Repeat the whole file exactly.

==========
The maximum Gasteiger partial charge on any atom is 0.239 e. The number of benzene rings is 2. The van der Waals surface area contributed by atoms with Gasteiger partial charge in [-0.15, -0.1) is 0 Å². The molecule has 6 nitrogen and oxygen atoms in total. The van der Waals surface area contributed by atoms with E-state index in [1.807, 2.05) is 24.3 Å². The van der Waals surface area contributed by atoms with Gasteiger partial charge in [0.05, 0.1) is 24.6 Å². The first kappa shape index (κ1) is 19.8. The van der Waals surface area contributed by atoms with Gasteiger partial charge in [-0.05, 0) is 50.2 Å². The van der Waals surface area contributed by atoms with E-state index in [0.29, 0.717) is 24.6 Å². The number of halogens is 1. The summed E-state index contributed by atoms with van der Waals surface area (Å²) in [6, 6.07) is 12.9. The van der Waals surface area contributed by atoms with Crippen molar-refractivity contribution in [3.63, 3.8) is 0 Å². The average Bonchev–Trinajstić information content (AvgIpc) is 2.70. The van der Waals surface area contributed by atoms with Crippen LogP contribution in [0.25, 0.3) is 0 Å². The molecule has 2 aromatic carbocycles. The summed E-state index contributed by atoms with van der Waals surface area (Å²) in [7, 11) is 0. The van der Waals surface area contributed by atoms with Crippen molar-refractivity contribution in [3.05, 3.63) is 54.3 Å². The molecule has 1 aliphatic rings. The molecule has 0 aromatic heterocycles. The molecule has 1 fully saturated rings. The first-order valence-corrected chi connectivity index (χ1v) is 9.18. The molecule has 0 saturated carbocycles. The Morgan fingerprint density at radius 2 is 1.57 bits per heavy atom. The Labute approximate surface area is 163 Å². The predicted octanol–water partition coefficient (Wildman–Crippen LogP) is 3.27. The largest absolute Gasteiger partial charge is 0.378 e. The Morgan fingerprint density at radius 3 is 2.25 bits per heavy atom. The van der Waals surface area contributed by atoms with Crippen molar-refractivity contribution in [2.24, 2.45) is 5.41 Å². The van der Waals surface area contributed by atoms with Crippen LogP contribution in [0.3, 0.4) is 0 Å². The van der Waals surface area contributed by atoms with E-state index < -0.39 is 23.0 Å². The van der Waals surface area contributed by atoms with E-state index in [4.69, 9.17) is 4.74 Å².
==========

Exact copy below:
The maximum Gasteiger partial charge on any atom is 0.239 e. The number of benzene rings is 2. The van der Waals surface area contributed by atoms with Gasteiger partial charge in [-0.15, -0.1) is 0 Å². The molecule has 6 nitrogen and oxygen atoms in total. The van der Waals surface area contributed by atoms with E-state index in [1.807, 2.05) is 24.3 Å². The van der Waals surface area contributed by atoms with Gasteiger partial charge in [0.05, 0.1) is 24.6 Å². The first kappa shape index (κ1) is 19.8. The van der Waals surface area contributed by atoms with Gasteiger partial charge in [-0.05, 0) is 50.2 Å². The van der Waals surface area contributed by atoms with E-state index in [0.29, 0.717) is 24.6 Å². The number of halogens is 1. The summed E-state index contributed by atoms with van der Waals surface area (Å²) in [6, 6.07) is 12.9. The van der Waals surface area contributed by atoms with Crippen molar-refractivity contribution in [3.63, 3.8) is 0 Å². The average Bonchev–Trinajstić information content (AvgIpc) is 2.70. The van der Waals surface area contributed by atoms with Crippen LogP contribution in [0.25, 0.3) is 0 Å². The molecule has 2 aromatic carbocycles. The summed E-state index contributed by atoms with van der Waals surface area (Å²) in [7, 11) is 0. The van der Waals surface area contributed by atoms with Crippen molar-refractivity contribution in [3.05, 3.63) is 54.3 Å². The molecule has 1 aliphatic rings. The molecule has 0 aromatic heterocycles. The molecule has 1 fully saturated rings. The first-order valence-corrected chi connectivity index (χ1v) is 9.18. The molecule has 0 saturated carbocycles. The Morgan fingerprint density at radius 2 is 1.57 bits per heavy atom. The Labute approximate surface area is 163 Å². The predicted octanol–water partition coefficient (Wildman–Crippen LogP) is 3.27. The largest absolute Gasteiger partial charge is 0.378 e. The Morgan fingerprint density at radius 3 is 2.25 bits per heavy atom. The van der Waals surface area contributed by atoms with Crippen molar-refractivity contribution in [2.24, 2.45) is 5.41 Å². The van der Waals surface area contributed by atoms with Crippen LogP contribution in [0.3, 0.4) is 0 Å². The van der Waals surface area contributed by atoms with E-state index < -0.39 is 23.0 Å². The van der Waals surface area contributed by atoms with E-state index in [4.69, 9.17) is 4.74 Å².